When it comes to the big trades, the ones that grab headlines and warrant breaking news alerts to your phone, it doesn't take a genius to analyze the pros and cons. How a pro like Jarome Iginla would help the East-leading Pittsburgh Penguins, or how speedy winger Marian Gaborik could boost Columbus's Western Conference-worst offense. It's easy to see why the Bruins, just a point out of the Northwest Division lead, would benefit from having Jaromir Jagr on the ice; and why the Lightning, who let in 2.89 goals per game, would make a play for Ben Bishop, a goalie for the Senators, a team that gives up the fewest goals per game (2.08).
But those were just a small handful of the three dozen or so deals that went down in the 10 days leading to the April 3 deadline. Then there are the other moves, the ones that might not make a splash, but can speak volumes for what teams, particularly bubble teams (which I define as being within four points of eighth place), are looking for with just a dozen games to go. In this shortened season, each point means even more in the standings, however it may come -- in regulation, in overtime or even in the shootout.
Since its introduction in 2005-06, the shootout has been a mildly controversial addition to the game. It's drawn the ire of people who don't want an individual skills competition muddying a team game, a detail that doesn't bother the millions of fans who love the dazzle, the spectacle of the one-on-one battle. But it's because of the significance it carries -- a point in the standings is at stake-- that the debate continues to rage on.
How important has the shootout been? In 2006, the Maple Leafs missed the playoffs by two points, and they had lost seven shootouts over the course of the season. A year later, déjà vu: the Leafs, who had lost another seven shootouts, missed the postseason by just one point. Colorado, too, missed by a point in 2007 after dropping four shootouts that season.
In 2010, the league changed a rule to exclude shootout wins from breaking a tie in the standings. The move was spurred by the Florida Panthers, who would have made the playoffs in 2009 had it not been for Montreal's seven shootout wins that season. So, while the shootout might mean just a little less than it did before the change, the importance of points is still the same.
And by the looks of the transaction sheets, the attention being given to the shootout doesn't get lost. A handful of dangle-and-deke specialists -- Mike Santorelli, Michal Handzus and Jussi Jokinen, to name a few -- found new homes near the deadline, which demonstrates just how tight GMs expect these playoff races will be. With five teams sitting on the bubble in the East and eight in the West, the extra point that any of them could contribute in a shootout could very well make all the difference by season's end.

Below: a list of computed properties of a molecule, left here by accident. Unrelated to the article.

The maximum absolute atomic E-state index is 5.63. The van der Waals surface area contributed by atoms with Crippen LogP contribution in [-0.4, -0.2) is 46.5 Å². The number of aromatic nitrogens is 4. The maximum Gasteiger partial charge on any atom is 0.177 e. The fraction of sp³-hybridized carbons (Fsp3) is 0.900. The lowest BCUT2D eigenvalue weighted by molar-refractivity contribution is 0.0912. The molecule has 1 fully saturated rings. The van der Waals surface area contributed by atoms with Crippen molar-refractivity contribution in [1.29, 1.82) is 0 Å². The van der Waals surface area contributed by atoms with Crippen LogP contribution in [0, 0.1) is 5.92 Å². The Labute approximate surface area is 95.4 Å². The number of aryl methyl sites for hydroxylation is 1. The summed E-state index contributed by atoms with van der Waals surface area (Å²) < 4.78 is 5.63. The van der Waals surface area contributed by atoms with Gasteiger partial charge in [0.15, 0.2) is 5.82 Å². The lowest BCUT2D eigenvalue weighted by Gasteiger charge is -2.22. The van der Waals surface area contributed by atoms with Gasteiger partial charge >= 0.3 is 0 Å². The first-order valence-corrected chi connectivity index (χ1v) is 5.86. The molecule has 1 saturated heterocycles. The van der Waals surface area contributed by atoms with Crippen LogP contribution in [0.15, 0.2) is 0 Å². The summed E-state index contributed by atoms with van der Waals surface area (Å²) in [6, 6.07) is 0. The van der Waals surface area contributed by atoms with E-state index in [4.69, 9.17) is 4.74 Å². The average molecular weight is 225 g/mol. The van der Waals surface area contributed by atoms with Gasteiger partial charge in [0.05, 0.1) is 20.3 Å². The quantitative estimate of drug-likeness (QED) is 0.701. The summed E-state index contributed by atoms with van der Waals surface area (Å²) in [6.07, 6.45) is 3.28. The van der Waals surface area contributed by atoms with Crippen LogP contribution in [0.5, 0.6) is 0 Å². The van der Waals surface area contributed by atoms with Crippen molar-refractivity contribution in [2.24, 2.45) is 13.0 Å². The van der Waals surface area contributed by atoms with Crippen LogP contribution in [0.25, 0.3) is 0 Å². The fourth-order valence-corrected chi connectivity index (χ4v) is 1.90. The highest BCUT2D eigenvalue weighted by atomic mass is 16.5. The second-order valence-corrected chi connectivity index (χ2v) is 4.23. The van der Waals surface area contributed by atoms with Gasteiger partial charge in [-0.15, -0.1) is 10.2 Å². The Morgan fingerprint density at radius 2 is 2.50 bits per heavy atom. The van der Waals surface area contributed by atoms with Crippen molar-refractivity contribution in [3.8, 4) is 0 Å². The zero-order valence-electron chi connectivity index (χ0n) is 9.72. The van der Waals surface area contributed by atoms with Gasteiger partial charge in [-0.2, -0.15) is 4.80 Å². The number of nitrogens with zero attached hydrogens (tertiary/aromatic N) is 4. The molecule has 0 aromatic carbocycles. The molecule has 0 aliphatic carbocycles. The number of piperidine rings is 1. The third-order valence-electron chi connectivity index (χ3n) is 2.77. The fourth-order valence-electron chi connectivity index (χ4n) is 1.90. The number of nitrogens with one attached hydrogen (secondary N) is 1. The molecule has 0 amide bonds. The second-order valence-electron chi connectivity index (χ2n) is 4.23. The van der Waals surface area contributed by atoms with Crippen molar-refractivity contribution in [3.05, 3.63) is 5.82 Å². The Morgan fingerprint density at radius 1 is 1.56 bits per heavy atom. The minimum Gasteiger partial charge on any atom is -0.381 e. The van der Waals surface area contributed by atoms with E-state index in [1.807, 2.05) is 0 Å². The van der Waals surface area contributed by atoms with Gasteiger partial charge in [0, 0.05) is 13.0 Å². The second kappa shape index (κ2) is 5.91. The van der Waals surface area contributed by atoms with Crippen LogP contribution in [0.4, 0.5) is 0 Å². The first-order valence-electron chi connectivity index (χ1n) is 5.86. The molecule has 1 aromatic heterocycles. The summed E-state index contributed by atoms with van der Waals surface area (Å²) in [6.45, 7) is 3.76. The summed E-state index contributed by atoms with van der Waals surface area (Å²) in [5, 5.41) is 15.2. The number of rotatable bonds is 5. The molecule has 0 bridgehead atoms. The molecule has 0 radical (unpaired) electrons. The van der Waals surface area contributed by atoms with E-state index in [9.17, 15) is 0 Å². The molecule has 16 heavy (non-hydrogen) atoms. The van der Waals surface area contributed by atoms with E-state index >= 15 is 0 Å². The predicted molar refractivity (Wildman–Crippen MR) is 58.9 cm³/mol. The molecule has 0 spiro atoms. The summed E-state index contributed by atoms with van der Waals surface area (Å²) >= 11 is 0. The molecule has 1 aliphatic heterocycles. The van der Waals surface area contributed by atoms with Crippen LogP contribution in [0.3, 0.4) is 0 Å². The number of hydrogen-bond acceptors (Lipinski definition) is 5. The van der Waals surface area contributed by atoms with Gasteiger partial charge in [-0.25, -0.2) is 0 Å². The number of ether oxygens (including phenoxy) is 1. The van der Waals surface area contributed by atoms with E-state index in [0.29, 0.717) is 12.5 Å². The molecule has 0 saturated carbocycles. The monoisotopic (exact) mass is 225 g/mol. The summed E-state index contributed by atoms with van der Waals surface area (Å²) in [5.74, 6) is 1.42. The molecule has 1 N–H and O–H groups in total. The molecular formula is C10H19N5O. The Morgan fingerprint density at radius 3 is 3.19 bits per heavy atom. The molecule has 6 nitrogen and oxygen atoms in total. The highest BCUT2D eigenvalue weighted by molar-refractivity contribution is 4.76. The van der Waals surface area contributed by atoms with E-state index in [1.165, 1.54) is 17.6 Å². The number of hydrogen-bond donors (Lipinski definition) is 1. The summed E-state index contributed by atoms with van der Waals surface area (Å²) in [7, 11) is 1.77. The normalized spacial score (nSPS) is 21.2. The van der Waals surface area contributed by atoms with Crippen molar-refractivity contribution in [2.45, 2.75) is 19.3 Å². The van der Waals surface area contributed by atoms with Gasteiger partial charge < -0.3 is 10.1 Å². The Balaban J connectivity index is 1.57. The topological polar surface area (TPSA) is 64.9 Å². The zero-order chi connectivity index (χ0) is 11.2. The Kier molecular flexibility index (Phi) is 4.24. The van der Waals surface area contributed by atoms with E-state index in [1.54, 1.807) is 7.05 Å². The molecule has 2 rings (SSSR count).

It wouldn't be the first time.
Recall April 11, 2010, the closing day of the NHL's regular season. In Philadelphia, the Flyers and the Rangers, tied with 86 points each after 81 games, were playing for their postseason lives: Winner moves on. loser goes home. After 65 minutes, the score was knotted at 1-1, and the balance of the two teams' seasons hung on a shootout. After Flyers forwards Danny Briere and Claude Giroux put shots past goalie Henrik Lundqvist, the Rangers' fate was on the stick of Olli Jokinen, but Philadelphia goalie Brian Boucher saved the shot and the Flyers' playoff hopes.
Armed with the memory of getting burned in 2010, the Rangers, currently eighth in the East, made a couple of moves last week that could help them avoid that same fate, if it happens upon them again. On March 28, they signed pint-sized shootout whiz Mats Zuccarello, who as an NHL rookie in 2010-11 went 5-for-9 for New York. The Rangers also picked up Sharks winger Ryane Clowe, whose many assets include a pretty good shootout record. Though he had gone goalless with San Jose this season, the winger is 16-for-41 over his eight-year career, good for 39 percent.
Since the shootout's introduction, the average success rate for shooters has been 32.9 percent. During this deadline frenzy season, eight players with career averages over that mark (at least 10 attempts) found new homes: Zuccarello (50%), Santorelli (50%), Handzus (47.5%), Jokinen (45.5%), Clowe (39%), Jason Pominville (38.3%), Raffi Torres (36.4%) and Derek Roy (34.5%). Two players that average just under 32.9 percent -- Steve Sullivan (32.4%) and Martin Erat (31.9%) -- were also traded. And the landing spots for these players?
All but three went to bubble teams.
Of course, many of these players bring more than a pair of nifty mitts. Clowe brings an edge and 20-goal potential to the Rangers. Handzus will kill penalties and be good on draws for Chicago. In Minnesota, veteran winger Pominville can play the point on the power play and he brings 200-foot ice awareness. But their worth in the shootout can be tangible.
In the end, it comes down to one question: Can a player help his team win? Well, for these above-average shootout artists, they have at least one number that suggests they can.